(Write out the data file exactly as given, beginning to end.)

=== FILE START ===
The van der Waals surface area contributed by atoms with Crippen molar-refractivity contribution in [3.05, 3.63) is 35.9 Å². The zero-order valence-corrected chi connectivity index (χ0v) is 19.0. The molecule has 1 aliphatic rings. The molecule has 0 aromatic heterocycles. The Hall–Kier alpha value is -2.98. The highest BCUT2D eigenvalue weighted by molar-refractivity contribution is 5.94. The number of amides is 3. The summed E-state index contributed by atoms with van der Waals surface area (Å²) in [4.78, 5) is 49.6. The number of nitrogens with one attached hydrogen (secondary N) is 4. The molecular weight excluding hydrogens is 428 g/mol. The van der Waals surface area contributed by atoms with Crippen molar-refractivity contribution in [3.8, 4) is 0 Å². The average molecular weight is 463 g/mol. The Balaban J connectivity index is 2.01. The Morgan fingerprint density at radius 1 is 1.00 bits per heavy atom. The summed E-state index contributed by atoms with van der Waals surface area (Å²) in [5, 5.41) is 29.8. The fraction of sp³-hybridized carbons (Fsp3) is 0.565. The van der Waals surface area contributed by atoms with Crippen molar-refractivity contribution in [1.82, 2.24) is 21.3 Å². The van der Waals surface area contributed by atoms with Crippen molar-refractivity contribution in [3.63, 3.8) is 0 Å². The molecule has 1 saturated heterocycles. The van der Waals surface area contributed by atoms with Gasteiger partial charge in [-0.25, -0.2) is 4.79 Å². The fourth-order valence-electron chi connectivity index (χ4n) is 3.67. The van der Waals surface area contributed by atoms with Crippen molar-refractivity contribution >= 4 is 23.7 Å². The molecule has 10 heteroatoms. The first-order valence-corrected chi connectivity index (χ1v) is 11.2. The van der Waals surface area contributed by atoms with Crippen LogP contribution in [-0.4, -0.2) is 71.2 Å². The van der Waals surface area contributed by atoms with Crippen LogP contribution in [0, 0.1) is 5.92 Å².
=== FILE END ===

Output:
The van der Waals surface area contributed by atoms with Crippen molar-refractivity contribution in [3.05, 3.63) is 35.9 Å². The zero-order valence-corrected chi connectivity index (χ0v) is 19.0. The molecule has 1 aliphatic rings. The molecule has 0 aromatic heterocycles. The Hall–Kier alpha value is -2.98. The highest BCUT2D eigenvalue weighted by molar-refractivity contribution is 5.94. The number of amides is 3. The summed E-state index contributed by atoms with van der Waals surface area (Å²) in [4.78, 5) is 49.6. The number of nitrogens with one attached hydrogen (secondary N) is 4. The molecular weight excluding hydrogens is 428 g/mol. The van der Waals surface area contributed by atoms with Crippen molar-refractivity contribution in [3.8, 4) is 0 Å². The average molecular weight is 463 g/mol. The Balaban J connectivity index is 2.01. The Morgan fingerprint density at radius 1 is 1.00 bits per heavy atom. The summed E-state index contributed by atoms with van der Waals surface area (Å²) in [5, 5.41) is 29.8. The fraction of sp³-hybridized carbons (Fsp3) is 0.565. The van der Waals surface area contributed by atoms with Crippen molar-refractivity contribution in [1.82, 2.24) is 21.3 Å². The van der Waals surface area contributed by atoms with Crippen molar-refractivity contribution in [3.63, 3.8) is 0 Å². The molecule has 1 saturated heterocycles. The van der Waals surface area contributed by atoms with Gasteiger partial charge in [-0.25, -0.2) is 4.79 Å². The fourth-order valence-electron chi connectivity index (χ4n) is 3.67. The van der Waals surface area contributed by atoms with Crippen molar-refractivity contribution >= 4 is 23.7 Å². The molecule has 10 heteroatoms. The first-order valence-corrected chi connectivity index (χ1v) is 11.2. The van der Waals surface area contributed by atoms with Crippen LogP contribution in [-0.4, -0.2) is 71.2 Å². The van der Waals surface area contributed by atoms with Crippen LogP contribution in [0, 0.1) is 5.92 Å².